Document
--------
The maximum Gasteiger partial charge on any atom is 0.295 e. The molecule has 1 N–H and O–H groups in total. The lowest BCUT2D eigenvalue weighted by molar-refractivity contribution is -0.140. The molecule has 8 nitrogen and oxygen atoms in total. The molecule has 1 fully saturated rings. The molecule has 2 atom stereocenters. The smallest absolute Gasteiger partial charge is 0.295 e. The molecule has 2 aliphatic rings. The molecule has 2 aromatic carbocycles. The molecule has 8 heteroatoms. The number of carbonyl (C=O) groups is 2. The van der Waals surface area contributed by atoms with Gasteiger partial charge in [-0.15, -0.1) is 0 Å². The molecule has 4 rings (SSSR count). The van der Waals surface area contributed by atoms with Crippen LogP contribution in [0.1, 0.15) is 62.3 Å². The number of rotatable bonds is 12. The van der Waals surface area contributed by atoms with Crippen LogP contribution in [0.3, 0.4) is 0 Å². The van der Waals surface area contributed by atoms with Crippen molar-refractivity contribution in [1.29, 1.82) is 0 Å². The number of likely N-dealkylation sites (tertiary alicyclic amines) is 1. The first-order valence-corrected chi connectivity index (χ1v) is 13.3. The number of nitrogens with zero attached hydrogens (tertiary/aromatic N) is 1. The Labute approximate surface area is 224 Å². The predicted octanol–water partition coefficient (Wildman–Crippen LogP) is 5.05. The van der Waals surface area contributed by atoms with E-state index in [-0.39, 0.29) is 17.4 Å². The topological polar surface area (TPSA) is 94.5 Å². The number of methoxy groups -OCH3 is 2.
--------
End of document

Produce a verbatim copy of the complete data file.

The maximum Gasteiger partial charge on any atom is 0.295 e. The molecule has 1 N–H and O–H groups in total. The lowest BCUT2D eigenvalue weighted by molar-refractivity contribution is -0.140. The molecule has 8 nitrogen and oxygen atoms in total. The molecule has 1 fully saturated rings. The molecule has 2 atom stereocenters. The smallest absolute Gasteiger partial charge is 0.295 e. The molecule has 2 aliphatic rings. The molecule has 2 aromatic carbocycles. The molecule has 8 heteroatoms. The number of carbonyl (C=O) groups is 2. The van der Waals surface area contributed by atoms with Gasteiger partial charge in [-0.15, -0.1) is 0 Å². The molecule has 4 rings (SSSR count). The van der Waals surface area contributed by atoms with Crippen LogP contribution in [0.1, 0.15) is 62.3 Å². The number of rotatable bonds is 12. The van der Waals surface area contributed by atoms with Crippen LogP contribution in [0.3, 0.4) is 0 Å². The van der Waals surface area contributed by atoms with Crippen molar-refractivity contribution in [1.29, 1.82) is 0 Å². The number of likely N-dealkylation sites (tertiary alicyclic amines) is 1. The first-order valence-corrected chi connectivity index (χ1v) is 13.3. The number of nitrogens with zero attached hydrogens (tertiary/aromatic N) is 1. The Labute approximate surface area is 224 Å². The predicted octanol–water partition coefficient (Wildman–Crippen LogP) is 5.05. The van der Waals surface area contributed by atoms with E-state index in [-0.39, 0.29) is 17.4 Å². The topological polar surface area (TPSA) is 94.5 Å². The number of methoxy groups -OCH3 is 2.